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Abstract #2948

Investigation of Lithium Distribution in the Rat Brain ex vivo using Lithium-7 Magnetic Resonance Imaging at 17 Tesla

Anne-Sophie Hanak1, Jacques Andrew Stout2, Lucie Chevillard1, Boucif Djemaï2, Patricia Risède1, Michel Luong2, Eric Giacomini2, Joel Poupon3, David André Barrière2,4, Frank Bellivier1,5, Bruno Mégarbane1,5, and Fawzi Boumezbeur2

1INSERM UMR-S 1144, Universités Paris-Descartes & Paris-Diderot, Paris, France, 2Neurospin, CEA, Université Paris-Saclay, Gif-sur-Yvette, France, 3APHP, GH Saint-Louis-Lariboisière-Fernand Widal, Laboratoire de Toxicologie biologique, Paris, France, 4Inserm UMR-S 894, Université Paris-Descartes, Paris, France, 5APHP, GH Saint-Louis-Lariboisière-Fernand Widal, Réanimation Médicale et Toxicologique, Paris, France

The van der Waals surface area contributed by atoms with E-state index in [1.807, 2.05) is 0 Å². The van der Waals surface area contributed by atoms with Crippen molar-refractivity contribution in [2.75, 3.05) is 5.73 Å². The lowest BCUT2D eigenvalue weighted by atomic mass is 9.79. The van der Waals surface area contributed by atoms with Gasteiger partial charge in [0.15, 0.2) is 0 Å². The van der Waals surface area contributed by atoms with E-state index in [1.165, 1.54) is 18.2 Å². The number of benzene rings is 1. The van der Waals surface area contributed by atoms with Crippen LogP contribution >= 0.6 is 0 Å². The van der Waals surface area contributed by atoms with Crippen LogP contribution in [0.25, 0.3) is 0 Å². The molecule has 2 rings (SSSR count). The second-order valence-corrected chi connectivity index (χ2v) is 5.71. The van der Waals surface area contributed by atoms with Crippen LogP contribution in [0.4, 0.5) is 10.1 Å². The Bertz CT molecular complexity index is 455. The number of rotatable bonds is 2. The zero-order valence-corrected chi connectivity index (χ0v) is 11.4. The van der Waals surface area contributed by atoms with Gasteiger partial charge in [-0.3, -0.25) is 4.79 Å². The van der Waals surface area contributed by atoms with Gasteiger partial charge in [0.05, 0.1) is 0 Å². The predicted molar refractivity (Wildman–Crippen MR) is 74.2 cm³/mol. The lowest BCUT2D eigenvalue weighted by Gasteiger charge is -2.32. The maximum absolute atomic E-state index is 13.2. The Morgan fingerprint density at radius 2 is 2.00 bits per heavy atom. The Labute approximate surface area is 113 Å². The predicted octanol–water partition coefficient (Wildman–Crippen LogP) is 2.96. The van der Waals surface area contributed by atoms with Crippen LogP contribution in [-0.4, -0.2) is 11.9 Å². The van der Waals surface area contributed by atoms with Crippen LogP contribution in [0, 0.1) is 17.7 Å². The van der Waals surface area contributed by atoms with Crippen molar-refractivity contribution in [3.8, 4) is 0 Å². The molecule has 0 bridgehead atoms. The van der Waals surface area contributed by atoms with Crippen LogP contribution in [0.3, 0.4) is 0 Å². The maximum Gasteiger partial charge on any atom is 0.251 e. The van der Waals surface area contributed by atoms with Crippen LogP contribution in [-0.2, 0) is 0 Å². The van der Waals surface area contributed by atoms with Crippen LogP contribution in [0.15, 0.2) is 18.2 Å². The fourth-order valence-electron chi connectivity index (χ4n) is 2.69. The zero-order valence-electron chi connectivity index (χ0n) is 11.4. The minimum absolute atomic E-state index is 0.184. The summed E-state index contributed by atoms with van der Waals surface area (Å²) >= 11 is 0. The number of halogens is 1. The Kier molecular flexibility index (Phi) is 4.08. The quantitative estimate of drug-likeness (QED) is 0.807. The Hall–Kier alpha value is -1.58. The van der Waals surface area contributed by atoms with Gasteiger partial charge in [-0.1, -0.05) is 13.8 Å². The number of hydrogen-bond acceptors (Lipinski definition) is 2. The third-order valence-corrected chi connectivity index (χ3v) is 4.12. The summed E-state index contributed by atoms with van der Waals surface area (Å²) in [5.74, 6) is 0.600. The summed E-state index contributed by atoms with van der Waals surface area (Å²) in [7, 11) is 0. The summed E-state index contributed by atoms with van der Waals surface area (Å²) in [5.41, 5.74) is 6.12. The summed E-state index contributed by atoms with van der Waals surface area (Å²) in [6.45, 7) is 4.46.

Lithium (Li) is the first-line mood stabilizer to treat bipolar disorder patients. However, its mechanisms of action and transport across the blood-brain barrier remain poorly understood. In this study, we aimed at mapping ex vivo the cerebral Li distribution of rats treated for 28 days with Li2CO3 using 7Li-MRI at 17.2 Tesla. Using a phantom replacement approach, MRI-derived Li concentrations were calculated and validated by comparison to inductively coupled plasma-mass spectrometry (ICP-MS) measurements. Lithium distributions were uneven (normalized lithium content ranging from 0.7 to 1.4) and symmetrical with consistently lower concentrations in the metencephalon and higher ones in the cortex.

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